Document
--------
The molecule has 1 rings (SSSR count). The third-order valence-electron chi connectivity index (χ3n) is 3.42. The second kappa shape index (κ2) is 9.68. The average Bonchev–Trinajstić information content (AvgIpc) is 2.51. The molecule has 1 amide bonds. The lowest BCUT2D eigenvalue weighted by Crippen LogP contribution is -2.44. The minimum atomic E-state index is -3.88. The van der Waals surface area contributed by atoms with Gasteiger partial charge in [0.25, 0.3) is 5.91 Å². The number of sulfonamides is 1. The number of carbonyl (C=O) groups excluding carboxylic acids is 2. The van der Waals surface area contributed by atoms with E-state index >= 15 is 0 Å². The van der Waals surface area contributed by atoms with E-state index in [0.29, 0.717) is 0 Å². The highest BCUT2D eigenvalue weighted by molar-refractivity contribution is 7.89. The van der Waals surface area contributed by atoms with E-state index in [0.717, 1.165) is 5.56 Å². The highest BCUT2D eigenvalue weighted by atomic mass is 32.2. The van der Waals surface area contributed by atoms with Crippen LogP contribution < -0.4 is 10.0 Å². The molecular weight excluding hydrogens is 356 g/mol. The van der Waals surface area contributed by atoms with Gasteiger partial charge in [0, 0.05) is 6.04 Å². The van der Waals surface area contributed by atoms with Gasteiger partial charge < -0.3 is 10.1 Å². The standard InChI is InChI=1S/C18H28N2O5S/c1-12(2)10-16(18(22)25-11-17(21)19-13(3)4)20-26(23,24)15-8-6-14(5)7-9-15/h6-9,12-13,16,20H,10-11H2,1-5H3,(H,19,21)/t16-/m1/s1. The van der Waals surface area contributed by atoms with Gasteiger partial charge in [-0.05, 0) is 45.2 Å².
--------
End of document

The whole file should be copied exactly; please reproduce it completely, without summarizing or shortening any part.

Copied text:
The molecule has 1 rings (SSSR count). The third-order valence-electron chi connectivity index (χ3n) is 3.42. The second kappa shape index (κ2) is 9.68. The average Bonchev–Trinajstić information content (AvgIpc) is 2.51. The molecule has 1 amide bonds. The lowest BCUT2D eigenvalue weighted by Crippen LogP contribution is -2.44. The minimum atomic E-state index is -3.88. The van der Waals surface area contributed by atoms with Gasteiger partial charge in [0.25, 0.3) is 5.91 Å². The number of sulfonamides is 1. The number of carbonyl (C=O) groups excluding carboxylic acids is 2. The van der Waals surface area contributed by atoms with E-state index >= 15 is 0 Å². The van der Waals surface area contributed by atoms with E-state index in [0.29, 0.717) is 0 Å². The highest BCUT2D eigenvalue weighted by molar-refractivity contribution is 7.89. The van der Waals surface area contributed by atoms with E-state index in [0.717, 1.165) is 5.56 Å². The highest BCUT2D eigenvalue weighted by atomic mass is 32.2. The van der Waals surface area contributed by atoms with Crippen LogP contribution < -0.4 is 10.0 Å². The molecular weight excluding hydrogens is 356 g/mol. The van der Waals surface area contributed by atoms with Gasteiger partial charge in [0, 0.05) is 6.04 Å². The van der Waals surface area contributed by atoms with Gasteiger partial charge < -0.3 is 10.1 Å². The standard InChI is InChI=1S/C18H28N2O5S/c1-12(2)10-16(18(22)25-11-17(21)19-13(3)4)20-26(23,24)15-8-6-14(5)7-9-15/h6-9,12-13,16,20H,10-11H2,1-5H3,(H,19,21)/t16-/m1/s1. The van der Waals surface area contributed by atoms with Gasteiger partial charge in [-0.05, 0) is 45.2 Å².